And, much as these latter were disposed to talk over the weaknesses and foibles of their absent sisters in the confidential environments of the Mite Society or the Sewing Circle, they were as reluctant to expose these to the invidious criticisms of the women of the other churches as if the discussed ones had been their sisters in fact, and not simply through sectarian affiliation. Church pride, if nothing else, contributed to the bridling of their tongues, and checking the free circulation of gossip.
"Them stuck-up Presbyterian and Episcopalian women think little enough on us now, the land knows," Mrs. Deborah Pancake explained to a newly-received sister, whom she was instructing in elementary duties. "There's no use giving 'em more reason for looking down upon us. We may talk over each other's short-comings among ourselves, private like, because the Bible tells us to admonish and watch over each other. But it don't say that we're to give outsiders any chance to speak ill of our sisters-in-Christ."
And Mrs. Euphrosyne Pursifer remarked to the latest agreeable accession to the parish of St. Marks, with that graceful indirection that gave her the reputation in Sardis of being a feminine Talleyrand:
"Undoubtedly the ladies in these outside denominations are very worthy women, dear, but a certain circumspection seems advisable in conversing with them on subjects that we may speak of rather freely among ourselves."
The rising fervor of the war spirit melted away most of these barriers to a free interchange of gossip. With the first thrill of pleasure at finding that patriotism had drawn together those whom the churches had long held aloof came to all the gushing impulse to cement the newly-formed relationship by confiding to each other secrets heretofore jealously guarded. Nor should be forgotten the "narrative stimulus" every one feels on gaining new listeners to old stories.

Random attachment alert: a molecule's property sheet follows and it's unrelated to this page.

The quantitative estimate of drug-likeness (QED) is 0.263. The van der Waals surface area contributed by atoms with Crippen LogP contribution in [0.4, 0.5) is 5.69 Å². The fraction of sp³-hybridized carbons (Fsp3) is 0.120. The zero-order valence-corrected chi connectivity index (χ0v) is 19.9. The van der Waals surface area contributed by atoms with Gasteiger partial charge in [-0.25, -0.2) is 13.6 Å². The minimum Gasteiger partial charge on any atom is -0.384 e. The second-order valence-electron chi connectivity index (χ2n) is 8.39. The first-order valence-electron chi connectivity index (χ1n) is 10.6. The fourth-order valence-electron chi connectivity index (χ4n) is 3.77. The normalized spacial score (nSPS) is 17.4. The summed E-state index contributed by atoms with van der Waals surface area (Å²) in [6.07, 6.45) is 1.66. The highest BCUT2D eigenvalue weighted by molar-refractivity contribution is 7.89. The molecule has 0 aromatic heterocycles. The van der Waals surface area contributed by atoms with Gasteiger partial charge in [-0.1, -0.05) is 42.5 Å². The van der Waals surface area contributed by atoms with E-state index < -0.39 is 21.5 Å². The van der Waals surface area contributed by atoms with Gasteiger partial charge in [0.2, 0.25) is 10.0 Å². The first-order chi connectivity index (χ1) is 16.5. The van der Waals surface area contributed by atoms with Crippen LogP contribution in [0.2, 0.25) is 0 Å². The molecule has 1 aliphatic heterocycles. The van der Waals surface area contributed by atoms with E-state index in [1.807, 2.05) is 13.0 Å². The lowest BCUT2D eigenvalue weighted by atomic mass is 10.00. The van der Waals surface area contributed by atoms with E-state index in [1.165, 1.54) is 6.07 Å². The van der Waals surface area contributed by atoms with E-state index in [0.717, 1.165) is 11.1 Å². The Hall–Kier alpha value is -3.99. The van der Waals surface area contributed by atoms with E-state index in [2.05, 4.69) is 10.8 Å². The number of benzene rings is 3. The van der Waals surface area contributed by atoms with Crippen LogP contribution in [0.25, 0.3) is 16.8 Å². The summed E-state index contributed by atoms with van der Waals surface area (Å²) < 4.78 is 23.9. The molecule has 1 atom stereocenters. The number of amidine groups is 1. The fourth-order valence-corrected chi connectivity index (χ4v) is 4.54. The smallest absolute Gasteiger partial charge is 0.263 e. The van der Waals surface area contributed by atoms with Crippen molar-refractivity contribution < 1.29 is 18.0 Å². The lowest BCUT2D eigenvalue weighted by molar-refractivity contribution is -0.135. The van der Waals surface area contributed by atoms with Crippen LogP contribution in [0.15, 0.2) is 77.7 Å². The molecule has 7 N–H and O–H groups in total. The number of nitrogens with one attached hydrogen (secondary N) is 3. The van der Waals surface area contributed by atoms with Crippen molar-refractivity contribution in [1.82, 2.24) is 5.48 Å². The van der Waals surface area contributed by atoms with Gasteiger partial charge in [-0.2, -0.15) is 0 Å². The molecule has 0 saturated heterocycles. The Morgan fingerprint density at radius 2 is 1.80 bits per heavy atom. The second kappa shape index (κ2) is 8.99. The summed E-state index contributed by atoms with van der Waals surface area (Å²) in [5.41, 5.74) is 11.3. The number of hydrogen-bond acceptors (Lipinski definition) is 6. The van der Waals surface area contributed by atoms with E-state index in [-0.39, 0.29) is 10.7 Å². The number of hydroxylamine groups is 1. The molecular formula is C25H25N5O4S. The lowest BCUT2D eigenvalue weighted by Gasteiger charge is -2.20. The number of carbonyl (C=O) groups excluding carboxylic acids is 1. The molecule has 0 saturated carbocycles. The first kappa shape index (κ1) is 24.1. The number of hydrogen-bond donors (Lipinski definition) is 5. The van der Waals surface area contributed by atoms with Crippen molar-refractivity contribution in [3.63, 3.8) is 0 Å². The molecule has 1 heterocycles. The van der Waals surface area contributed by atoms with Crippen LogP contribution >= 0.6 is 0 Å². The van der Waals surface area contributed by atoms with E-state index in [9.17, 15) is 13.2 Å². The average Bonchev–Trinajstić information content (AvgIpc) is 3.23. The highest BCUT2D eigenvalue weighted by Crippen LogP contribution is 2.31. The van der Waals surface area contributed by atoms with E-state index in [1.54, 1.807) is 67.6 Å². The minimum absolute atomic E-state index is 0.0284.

It was so graciously condescending in Mrs. Euphrosyne Pursifer to communicate to Mrs. Elizabeth Baker some few particulars in which her aristocratic associates of St. Marks had grieved her by not rising to her standard of womanly dignity and Christian duty, that Mrs. Baker in turn was only too happy to reciprocate with a similar confidence in regard to her intimate friends of Wesley Chapel.
It was this sudden lapsing of all restraint that made the waves of gossip surge like sweeping billows.
And the flotsam that appeared most frequently of late on their crests, and that was tossed most relentlessly hither and thither, was Rachel Bond's and Harry Glen's conduct and relations to each other.
The Consolidated Lint-scraping and Bandage-making Union was holding a regular session, and gossip was at spring-tide.
"It is certainly queer," said Mrs. Tufis, one of her regulation smiles illuminating her very artificial countenance; "it is singular to the last degree that we don't have Miss Rachel Bond among us. She is such a lovely girl. I am very, very fond of her, and her heart is thoroughly in unison with our objects. It would seem impossible for her to keep away."
All this with the acrid sub-flavor of irony and insincerity with which an insincere woman can not help tainting even her most sincere words.
"Yes," said Mrs. Tabitha Grimes, with a premeditated acerbity apparent even in the threading of her needle, into the eye of which she thrust the thread as if piercing the flesh of an enemy with a barb; "yes;" she pulled the thread through with a motion as if she enjoyed its rasping against the steel. "Rachel Bond started into this work quite as brash as Harry Glen started into the war. Her enthusiasm died out about as quickly as his courage, when it came to the actual business, and she found there was nobody to admire her industry, or the way she got herself up, except a parcel of married women."